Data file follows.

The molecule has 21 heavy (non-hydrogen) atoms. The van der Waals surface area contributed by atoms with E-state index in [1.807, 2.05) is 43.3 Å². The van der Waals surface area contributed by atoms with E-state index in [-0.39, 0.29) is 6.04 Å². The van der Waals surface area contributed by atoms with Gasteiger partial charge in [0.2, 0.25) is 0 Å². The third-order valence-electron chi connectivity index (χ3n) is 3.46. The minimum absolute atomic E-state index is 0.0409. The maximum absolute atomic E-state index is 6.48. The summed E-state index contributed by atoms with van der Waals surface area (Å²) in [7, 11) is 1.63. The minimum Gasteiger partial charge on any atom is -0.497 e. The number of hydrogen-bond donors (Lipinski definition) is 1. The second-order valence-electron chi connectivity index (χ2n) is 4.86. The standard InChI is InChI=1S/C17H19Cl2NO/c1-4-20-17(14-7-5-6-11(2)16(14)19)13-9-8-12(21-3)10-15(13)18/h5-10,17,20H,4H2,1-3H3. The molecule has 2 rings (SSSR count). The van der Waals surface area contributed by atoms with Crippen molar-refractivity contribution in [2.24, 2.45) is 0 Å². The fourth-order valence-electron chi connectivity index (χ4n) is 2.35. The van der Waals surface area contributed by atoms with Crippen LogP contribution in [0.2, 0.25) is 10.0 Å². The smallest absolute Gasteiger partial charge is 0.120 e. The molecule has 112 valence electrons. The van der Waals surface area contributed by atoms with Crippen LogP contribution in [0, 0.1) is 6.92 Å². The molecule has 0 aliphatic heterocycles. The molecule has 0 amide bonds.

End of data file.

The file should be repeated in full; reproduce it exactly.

The molecule has 21 heavy (non-hydrogen) atoms. The van der Waals surface area contributed by atoms with E-state index in [1.807, 2.05) is 43.3 Å². The van der Waals surface area contributed by atoms with E-state index in [-0.39, 0.29) is 6.04 Å². The van der Waals surface area contributed by atoms with Gasteiger partial charge in [0.2, 0.25) is 0 Å². The third-order valence-electron chi connectivity index (χ3n) is 3.46. The minimum absolute atomic E-state index is 0.0409. The maximum absolute atomic E-state index is 6.48. The summed E-state index contributed by atoms with van der Waals surface area (Å²) in [7, 11) is 1.63. The minimum Gasteiger partial charge on any atom is -0.497 e. The number of hydrogen-bond donors (Lipinski definition) is 1. The second-order valence-electron chi connectivity index (χ2n) is 4.86. The standard InChI is InChI=1S/C17H19Cl2NO/c1-4-20-17(14-7-5-6-11(2)16(14)19)13-9-8-12(21-3)10-15(13)18/h5-10,17,20H,4H2,1-3H3. The molecule has 2 rings (SSSR count). The van der Waals surface area contributed by atoms with Crippen molar-refractivity contribution in [2.24, 2.45) is 0 Å². The fourth-order valence-electron chi connectivity index (χ4n) is 2.35. The van der Waals surface area contributed by atoms with Crippen LogP contribution in [0.2, 0.25) is 10.0 Å². The smallest absolute Gasteiger partial charge is 0.120 e. The molecule has 112 valence electrons. The van der Waals surface area contributed by atoms with Crippen LogP contribution in [0, 0.1) is 6.92 Å². The molecule has 0 aliphatic heterocycles. The molecule has 0 amide bonds.